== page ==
A female employee recently died while unloading stone slabs from a shipping container. The employee was inside the shipping container when the stone slabs fell, crushing her against the internal wall of the container.
This year, in Victoria alone, there have been a number of serious crushing incidents where slabs, panels or other objects have trapped a person against the floor or wall of a shipping container or other structure. These have resulted in fatalities, amputations and musculoskeletal injuries affecting the trunk, back, shoulders and arms.
The speed, force and extent of movement of objects are commonly underestimated. Once the load begins to fall, there is often no opportunity to escape.
The risk of crushing or entrapment when unpacking shipping containers is increased by the following:
- activities carried out within the 'fall shadow' of an object that is not restrained, or where there is potential for restraints to fail. The 'fall shadow' of a slab is the region swept by a slab during its toppling movement from vertical to when it stops falling (see illustration below)
- people attempting to physically restrain or stop an object while it is falling
- objects moving more than expected or in an unintended way during handling, which often causes the object to fall
- inappropriate packing of shipping containers
- damage or loads shifting in transport
- incorrect use of plant, such as overloading forklifts and using lifting attachments not specifically designed for the task
- mass, speed and force applied is underestimated when an object is moved by a crane or forklift
Recommended ways to control risks
Employers and self-employed persons should:
For all activities
- ensure work is never done in the fall shadow of an object without suitable controls in place
- ensure employees never attempt to try to restrain or stop an object while it is falling
When ordering and delivering
- ensure objects are ordered and delivered that would allow for safe unloading. The shipping configuration and container chosen should allow for a person to stay out of the fall shadow of an object. An example is an open top container allowing objects to be accessed for mechanical lifting from above.
When inspecting the contents of a shipping container
- ensure the shipping container is sitting on level ground to reduce the likelihood of objects becoming unstable before opening the container
- check the outside of the container for any damage that may indicate the load has shifted
- secure the container doors with a safety rope or strap to prevent the doors opening suddenly
When unloading objects from a shipping container
Develop a safe method for opening the container and unloading objects. Safe methods of work could include:
- ensuring employees do not enter into the fall shadow of the object to facilitate the removal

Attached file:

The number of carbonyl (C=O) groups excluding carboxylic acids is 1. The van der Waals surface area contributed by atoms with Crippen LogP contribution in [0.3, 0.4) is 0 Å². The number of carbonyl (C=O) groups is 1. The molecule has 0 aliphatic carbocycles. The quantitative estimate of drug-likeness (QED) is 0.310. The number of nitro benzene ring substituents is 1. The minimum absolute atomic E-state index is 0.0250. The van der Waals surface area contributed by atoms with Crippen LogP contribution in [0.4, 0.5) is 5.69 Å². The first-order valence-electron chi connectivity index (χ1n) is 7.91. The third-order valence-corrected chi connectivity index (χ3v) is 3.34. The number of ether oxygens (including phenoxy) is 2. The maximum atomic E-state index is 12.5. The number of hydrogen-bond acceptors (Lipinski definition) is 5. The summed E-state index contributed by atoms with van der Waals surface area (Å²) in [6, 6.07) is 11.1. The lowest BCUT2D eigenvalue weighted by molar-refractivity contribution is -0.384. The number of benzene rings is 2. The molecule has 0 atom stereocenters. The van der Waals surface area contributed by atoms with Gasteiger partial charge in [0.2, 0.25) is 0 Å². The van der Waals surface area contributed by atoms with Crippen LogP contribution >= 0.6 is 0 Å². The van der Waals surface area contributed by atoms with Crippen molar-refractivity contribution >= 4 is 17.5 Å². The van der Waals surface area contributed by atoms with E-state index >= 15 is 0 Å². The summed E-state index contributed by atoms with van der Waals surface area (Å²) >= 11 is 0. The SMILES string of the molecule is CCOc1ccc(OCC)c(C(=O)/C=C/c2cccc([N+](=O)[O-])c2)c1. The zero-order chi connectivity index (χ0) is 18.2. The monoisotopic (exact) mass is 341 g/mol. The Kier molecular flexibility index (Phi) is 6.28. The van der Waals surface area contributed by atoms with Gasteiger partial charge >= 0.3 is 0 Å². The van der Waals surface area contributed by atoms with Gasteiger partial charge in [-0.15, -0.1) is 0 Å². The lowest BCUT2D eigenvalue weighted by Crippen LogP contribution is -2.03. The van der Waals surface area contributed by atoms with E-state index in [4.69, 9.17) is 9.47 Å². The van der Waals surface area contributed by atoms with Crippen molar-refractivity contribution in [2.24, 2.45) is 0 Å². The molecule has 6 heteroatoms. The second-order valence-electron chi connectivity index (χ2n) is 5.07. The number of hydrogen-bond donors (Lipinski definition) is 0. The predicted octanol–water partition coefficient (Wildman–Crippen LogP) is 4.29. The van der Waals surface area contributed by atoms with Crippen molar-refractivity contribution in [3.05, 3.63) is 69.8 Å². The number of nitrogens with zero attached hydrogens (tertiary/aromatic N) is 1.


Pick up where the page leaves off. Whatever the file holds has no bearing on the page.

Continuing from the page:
- removing crates using an overhead bridge or gantry crane. When this is not possible, frames or crates should be removed with a forklift and then broken down outside of the container, where employees can avoid the fall shadow
- using a specialised forklift attachment to remove objects (see illustration below)
- using equipment that minimises the need for a person to be positioned close to the object, such as grabs that automatically or remotely lock and unlock on the object
- using equipment to brace and secure the object to prevent falling during inspection and handling
Before objects are released from any transport restraints, ensure that:
- the handling process has been planned and understood by everyone involved
- that no person is in the fall shadow
- ensure lifting gear (such as shackles, cables and clamps) are:
- used in conjunction with a fork lift or crane
- compatible with any other equipment used
- have the appropriate rating
- regularly checked by a competent or licensed person in accordance with manufacturer's instructions
If A- frames are used to store objects
- ensure the A-frame sloping arms are leaning at an angle of between 4º to 8º. The angle of the base or leg should be 90° to the A-frame. Any packing between objects must not reduce the angle of the object to less than the A-frame angle
- ensure that any A-Frames designed and used for transport that arrive without engineered load ratings are not used for storage. Objects should be transferred and stored on systems engineered specifically for storage.
If objects are not stored on A-frames
- use a forklift attachment designed specifically for the handling of the crate
- brace any crated slabs that stand vertically, to prevent movement during transport
Under the Occupational Health and Safety Act 2004, employers must, so far as is reasonably practicable, provide and maintain a working environment that is safe and without risks to the health of employees and independent contractors.
Employers must provide or maintain plant or systems of work that are safe and without risks to health, so far as is reasonably practicable. Employers must also eliminate, or if not reasonably practicable, reduce the risk of objects falling on the operator of powered mobile plant so far as is reasonably practicable.
Employers must provide employees with the necessary information, instruction, training or supervision to enable them to do their work in a way that is safe and without risks to health.
Employers must also ensure, so far as is reasonably practicable, that people other than employees are not exposed to risks to their health or safety arising from the employer's conduct.
Self-employed persons must ensure, so far as is reasonably practicable, that persons are not exposed to risks to their health or safety arising from the conduct of the undertaking of the self-employed person.